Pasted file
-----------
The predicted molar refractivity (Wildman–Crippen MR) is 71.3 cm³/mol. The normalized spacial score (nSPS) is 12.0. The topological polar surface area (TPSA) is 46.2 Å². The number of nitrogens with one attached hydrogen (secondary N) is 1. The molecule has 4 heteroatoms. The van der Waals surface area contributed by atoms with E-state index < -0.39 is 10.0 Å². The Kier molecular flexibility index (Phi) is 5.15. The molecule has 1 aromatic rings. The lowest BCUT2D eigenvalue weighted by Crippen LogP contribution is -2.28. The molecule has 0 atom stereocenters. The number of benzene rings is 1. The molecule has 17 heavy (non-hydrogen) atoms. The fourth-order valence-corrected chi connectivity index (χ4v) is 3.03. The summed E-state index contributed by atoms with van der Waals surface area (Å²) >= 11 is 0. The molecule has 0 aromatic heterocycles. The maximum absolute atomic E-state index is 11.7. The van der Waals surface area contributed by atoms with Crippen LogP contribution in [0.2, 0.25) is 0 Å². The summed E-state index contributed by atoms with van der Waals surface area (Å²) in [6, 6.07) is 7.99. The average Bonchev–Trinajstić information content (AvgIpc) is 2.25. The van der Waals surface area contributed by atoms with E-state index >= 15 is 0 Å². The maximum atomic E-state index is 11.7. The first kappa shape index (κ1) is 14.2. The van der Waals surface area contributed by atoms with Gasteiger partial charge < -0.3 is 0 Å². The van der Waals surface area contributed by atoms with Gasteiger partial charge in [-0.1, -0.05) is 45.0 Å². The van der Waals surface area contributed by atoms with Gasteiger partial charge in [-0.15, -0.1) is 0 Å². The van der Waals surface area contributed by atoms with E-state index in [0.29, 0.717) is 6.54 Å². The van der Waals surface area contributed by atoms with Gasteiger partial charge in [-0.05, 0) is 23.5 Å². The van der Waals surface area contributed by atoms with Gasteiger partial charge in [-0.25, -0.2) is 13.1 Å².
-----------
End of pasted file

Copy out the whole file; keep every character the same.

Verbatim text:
The predicted molar refractivity (Wildman–Crippen MR) is 71.3 cm³/mol. The normalized spacial score (nSPS) is 12.0. The topological polar surface area (TPSA) is 46.2 Å². The number of nitrogens with one attached hydrogen (secondary N) is 1. The molecule has 4 heteroatoms. The van der Waals surface area contributed by atoms with E-state index < -0.39 is 10.0 Å². The Kier molecular flexibility index (Phi) is 5.15. The molecule has 1 aromatic rings. The lowest BCUT2D eigenvalue weighted by Crippen LogP contribution is -2.28. The molecule has 0 atom stereocenters. The number of benzene rings is 1. The molecule has 17 heavy (non-hydrogen) atoms. The fourth-order valence-corrected chi connectivity index (χ4v) is 3.03. The summed E-state index contributed by atoms with van der Waals surface area (Å²) >= 11 is 0. The molecule has 0 aromatic heterocycles. The maximum absolute atomic E-state index is 11.7. The van der Waals surface area contributed by atoms with Crippen LogP contribution in [0.2, 0.25) is 0 Å². The summed E-state index contributed by atoms with van der Waals surface area (Å²) in [6, 6.07) is 7.99. The average Bonchev–Trinajstić information content (AvgIpc) is 2.25. The van der Waals surface area contributed by atoms with E-state index >= 15 is 0 Å². The maximum atomic E-state index is 11.7. The first kappa shape index (κ1) is 14.2. The van der Waals surface area contributed by atoms with Gasteiger partial charge < -0.3 is 0 Å². The van der Waals surface area contributed by atoms with Gasteiger partial charge in [-0.1, -0.05) is 45.0 Å². The van der Waals surface area contributed by atoms with Gasteiger partial charge in [-0.15, -0.1) is 0 Å². The van der Waals surface area contributed by atoms with E-state index in [0.29, 0.717) is 6.54 Å². The van der Waals surface area contributed by atoms with Gasteiger partial charge in [-0.05, 0) is 23.5 Å². The van der Waals surface area contributed by atoms with Gasteiger partial charge in [-0.25, -0.2) is 13.1 Å².